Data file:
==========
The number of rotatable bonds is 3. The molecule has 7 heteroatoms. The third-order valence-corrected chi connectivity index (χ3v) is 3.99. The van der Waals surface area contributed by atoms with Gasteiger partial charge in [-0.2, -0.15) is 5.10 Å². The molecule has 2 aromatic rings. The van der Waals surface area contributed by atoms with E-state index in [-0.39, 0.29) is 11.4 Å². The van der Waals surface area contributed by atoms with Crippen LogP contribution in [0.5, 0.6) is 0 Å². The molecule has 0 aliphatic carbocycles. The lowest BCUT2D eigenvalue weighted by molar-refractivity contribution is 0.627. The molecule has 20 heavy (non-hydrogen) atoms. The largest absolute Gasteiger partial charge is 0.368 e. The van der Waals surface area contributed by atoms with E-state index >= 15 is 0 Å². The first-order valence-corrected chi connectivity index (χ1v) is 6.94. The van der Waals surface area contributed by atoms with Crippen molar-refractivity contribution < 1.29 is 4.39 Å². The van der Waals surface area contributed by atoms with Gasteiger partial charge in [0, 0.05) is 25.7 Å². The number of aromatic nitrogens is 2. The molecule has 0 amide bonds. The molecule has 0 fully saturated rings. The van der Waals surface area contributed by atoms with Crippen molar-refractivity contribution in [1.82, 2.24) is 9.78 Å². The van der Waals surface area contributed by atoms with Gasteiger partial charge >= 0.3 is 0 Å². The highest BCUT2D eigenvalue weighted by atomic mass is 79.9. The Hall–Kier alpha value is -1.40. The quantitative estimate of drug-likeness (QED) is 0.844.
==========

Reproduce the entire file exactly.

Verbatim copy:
The number of rotatable bonds is 3. The molecule has 7 heteroatoms. The third-order valence-corrected chi connectivity index (χ3v) is 3.99. The van der Waals surface area contributed by atoms with Gasteiger partial charge in [-0.2, -0.15) is 5.10 Å². The molecule has 2 aromatic rings. The van der Waals surface area contributed by atoms with E-state index in [-0.39, 0.29) is 11.4 Å². The van der Waals surface area contributed by atoms with Crippen LogP contribution in [0.5, 0.6) is 0 Å². The molecule has 0 aliphatic carbocycles. The lowest BCUT2D eigenvalue weighted by molar-refractivity contribution is 0.627. The molecule has 20 heavy (non-hydrogen) atoms. The largest absolute Gasteiger partial charge is 0.368 e. The van der Waals surface area contributed by atoms with E-state index >= 15 is 0 Å². The first-order valence-corrected chi connectivity index (χ1v) is 6.94. The van der Waals surface area contributed by atoms with Crippen molar-refractivity contribution < 1.29 is 4.39 Å². The van der Waals surface area contributed by atoms with Gasteiger partial charge in [0, 0.05) is 25.7 Å². The number of aromatic nitrogens is 2. The molecule has 0 amide bonds. The molecule has 0 fully saturated rings. The van der Waals surface area contributed by atoms with Crippen molar-refractivity contribution in [1.82, 2.24) is 9.78 Å². The van der Waals surface area contributed by atoms with Gasteiger partial charge >= 0.3 is 0 Å². The highest BCUT2D eigenvalue weighted by atomic mass is 79.9. The Hall–Kier alpha value is -1.40. The quantitative estimate of drug-likeness (QED) is 0.844.